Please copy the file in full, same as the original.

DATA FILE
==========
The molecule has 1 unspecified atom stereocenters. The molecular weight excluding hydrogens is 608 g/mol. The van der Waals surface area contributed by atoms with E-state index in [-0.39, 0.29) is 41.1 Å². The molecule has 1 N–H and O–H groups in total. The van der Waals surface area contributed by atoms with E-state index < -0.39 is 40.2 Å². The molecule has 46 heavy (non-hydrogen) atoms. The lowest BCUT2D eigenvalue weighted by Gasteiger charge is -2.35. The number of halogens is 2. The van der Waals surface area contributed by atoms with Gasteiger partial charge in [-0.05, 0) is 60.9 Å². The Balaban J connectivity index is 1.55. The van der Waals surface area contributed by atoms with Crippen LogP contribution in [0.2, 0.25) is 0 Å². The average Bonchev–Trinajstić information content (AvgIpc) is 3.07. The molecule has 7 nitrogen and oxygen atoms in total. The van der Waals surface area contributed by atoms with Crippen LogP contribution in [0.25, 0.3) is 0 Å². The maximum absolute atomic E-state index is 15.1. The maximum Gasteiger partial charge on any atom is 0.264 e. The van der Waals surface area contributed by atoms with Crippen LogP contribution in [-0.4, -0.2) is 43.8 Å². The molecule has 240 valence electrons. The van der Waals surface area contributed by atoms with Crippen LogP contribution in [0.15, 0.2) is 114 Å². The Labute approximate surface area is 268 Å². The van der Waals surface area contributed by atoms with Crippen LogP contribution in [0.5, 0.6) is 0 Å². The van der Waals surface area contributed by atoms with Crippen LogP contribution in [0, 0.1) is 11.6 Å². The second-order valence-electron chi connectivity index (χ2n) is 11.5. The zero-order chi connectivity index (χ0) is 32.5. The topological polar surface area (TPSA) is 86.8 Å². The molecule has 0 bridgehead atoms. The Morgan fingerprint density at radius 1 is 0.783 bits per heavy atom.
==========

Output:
The molecule has 1 unspecified atom stereocenters. The molecular weight excluding hydrogens is 608 g/mol. The van der Waals surface area contributed by atoms with E-state index in [-0.39, 0.29) is 41.1 Å². The molecule has 1 N–H and O–H groups in total. The van der Waals surface area contributed by atoms with E-state index < -0.39 is 40.2 Å². The molecule has 46 heavy (non-hydrogen) atoms. The lowest BCUT2D eigenvalue weighted by Gasteiger charge is -2.35. The number of halogens is 2. The van der Waals surface area contributed by atoms with Gasteiger partial charge in [-0.05, 0) is 60.9 Å². The Balaban J connectivity index is 1.55. The van der Waals surface area contributed by atoms with Crippen LogP contribution in [0.2, 0.25) is 0 Å². The average Bonchev–Trinajstić information content (AvgIpc) is 3.07. The molecule has 7 nitrogen and oxygen atoms in total. The van der Waals surface area contributed by atoms with Crippen LogP contribution in [0.25, 0.3) is 0 Å². The maximum absolute atomic E-state index is 15.1. The maximum Gasteiger partial charge on any atom is 0.264 e. The van der Waals surface area contributed by atoms with Crippen LogP contribution in [-0.4, -0.2) is 43.8 Å². The molecule has 240 valence electrons. The van der Waals surface area contributed by atoms with Crippen LogP contribution in [0.15, 0.2) is 114 Å². The Labute approximate surface area is 268 Å². The van der Waals surface area contributed by atoms with Crippen LogP contribution in [0.5, 0.6) is 0 Å². The van der Waals surface area contributed by atoms with Crippen LogP contribution in [0, 0.1) is 11.6 Å². The second-order valence-electron chi connectivity index (χ2n) is 11.5. The zero-order chi connectivity index (χ0) is 32.5. The topological polar surface area (TPSA) is 86.8 Å². The molecule has 0 bridgehead atoms. The Morgan fingerprint density at radius 1 is 0.783 bits per heavy atom.